Nearly three years ago, Governments adopted the Hyogo Framework — a plan of action to reduce our collective vulnerability to natural hazards. Today, as we commemorate World Disaster Reduction Day, recent calamities around the world — including floods, storms, and droughts — continue to remind us of the devastating effects of natural hazards, as well as the potentially harmful effects of a warming planet. The need to engage fully in disaster risk reduction has never been more pressing.
Disaster risk reduction is about stronger building codes, sound land use planning, better early warning systems, environmental management and evacuation plans and, above all, education. It is about making communities and individuals aware of their risk to natural hazards and how they can reduce their vulnerability.
We have a moral, social and economic obligation to act now in building resilient communities and nations. Last year saw the launch of a global awareness campaign entitled “Disaster risk reduction begins at school”. Its aims to mobilize Governments, communities and individuals in making disaster risk an integral part of school curricula, while ensuring that school buildings are built or retrofitted to withstand natural hazards.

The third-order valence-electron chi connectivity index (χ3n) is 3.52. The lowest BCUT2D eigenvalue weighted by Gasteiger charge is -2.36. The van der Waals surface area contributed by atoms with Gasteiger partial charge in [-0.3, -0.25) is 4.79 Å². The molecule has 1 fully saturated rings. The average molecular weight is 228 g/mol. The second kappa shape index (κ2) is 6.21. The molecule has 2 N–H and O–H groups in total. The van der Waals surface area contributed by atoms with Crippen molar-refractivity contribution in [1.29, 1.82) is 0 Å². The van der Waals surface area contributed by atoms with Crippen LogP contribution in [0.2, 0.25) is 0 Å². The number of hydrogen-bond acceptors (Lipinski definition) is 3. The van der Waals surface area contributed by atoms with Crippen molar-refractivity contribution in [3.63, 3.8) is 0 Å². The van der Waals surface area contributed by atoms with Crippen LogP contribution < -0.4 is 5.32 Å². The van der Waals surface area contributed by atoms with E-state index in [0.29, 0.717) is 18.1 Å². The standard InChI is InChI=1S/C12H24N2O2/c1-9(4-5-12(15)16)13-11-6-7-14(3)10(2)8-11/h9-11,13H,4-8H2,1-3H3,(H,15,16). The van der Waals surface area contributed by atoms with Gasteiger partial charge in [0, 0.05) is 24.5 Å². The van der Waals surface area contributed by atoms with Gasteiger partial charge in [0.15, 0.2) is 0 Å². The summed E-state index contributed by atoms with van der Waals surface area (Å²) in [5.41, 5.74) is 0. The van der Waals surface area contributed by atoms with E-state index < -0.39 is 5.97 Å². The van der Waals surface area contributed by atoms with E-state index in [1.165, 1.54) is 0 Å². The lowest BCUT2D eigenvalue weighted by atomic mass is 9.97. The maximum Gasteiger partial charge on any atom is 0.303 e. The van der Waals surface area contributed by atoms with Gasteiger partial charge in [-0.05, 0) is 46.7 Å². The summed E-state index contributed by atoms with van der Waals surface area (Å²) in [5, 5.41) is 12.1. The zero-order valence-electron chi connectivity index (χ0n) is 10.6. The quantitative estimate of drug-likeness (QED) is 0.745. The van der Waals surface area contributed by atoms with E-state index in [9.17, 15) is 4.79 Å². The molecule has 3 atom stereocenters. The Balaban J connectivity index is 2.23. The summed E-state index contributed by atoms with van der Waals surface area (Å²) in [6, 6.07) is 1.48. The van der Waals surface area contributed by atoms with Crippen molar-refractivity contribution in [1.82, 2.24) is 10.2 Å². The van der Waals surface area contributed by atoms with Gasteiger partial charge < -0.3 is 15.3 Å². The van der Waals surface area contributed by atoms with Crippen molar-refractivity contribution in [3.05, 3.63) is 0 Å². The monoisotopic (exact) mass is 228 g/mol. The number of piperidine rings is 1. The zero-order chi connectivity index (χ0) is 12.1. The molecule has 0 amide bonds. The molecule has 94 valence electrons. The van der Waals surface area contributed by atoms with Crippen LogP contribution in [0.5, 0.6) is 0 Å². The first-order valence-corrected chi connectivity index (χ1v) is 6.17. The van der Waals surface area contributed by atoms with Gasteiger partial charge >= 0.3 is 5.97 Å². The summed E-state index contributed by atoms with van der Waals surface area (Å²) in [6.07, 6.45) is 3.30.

Disaster reduction is everybody’s business. All of us can do our part to raise awareness and reduce our vulnerability to future hazards. I urge all concerned — Governments, civil society and the private sector, international financial institutions and other international organizations — to invest in disaster reduction and to step up implementation of the Hyogo Framework, with concrete measures to reduce vulnerability. On this International Day, let us renew our dedication to this mission.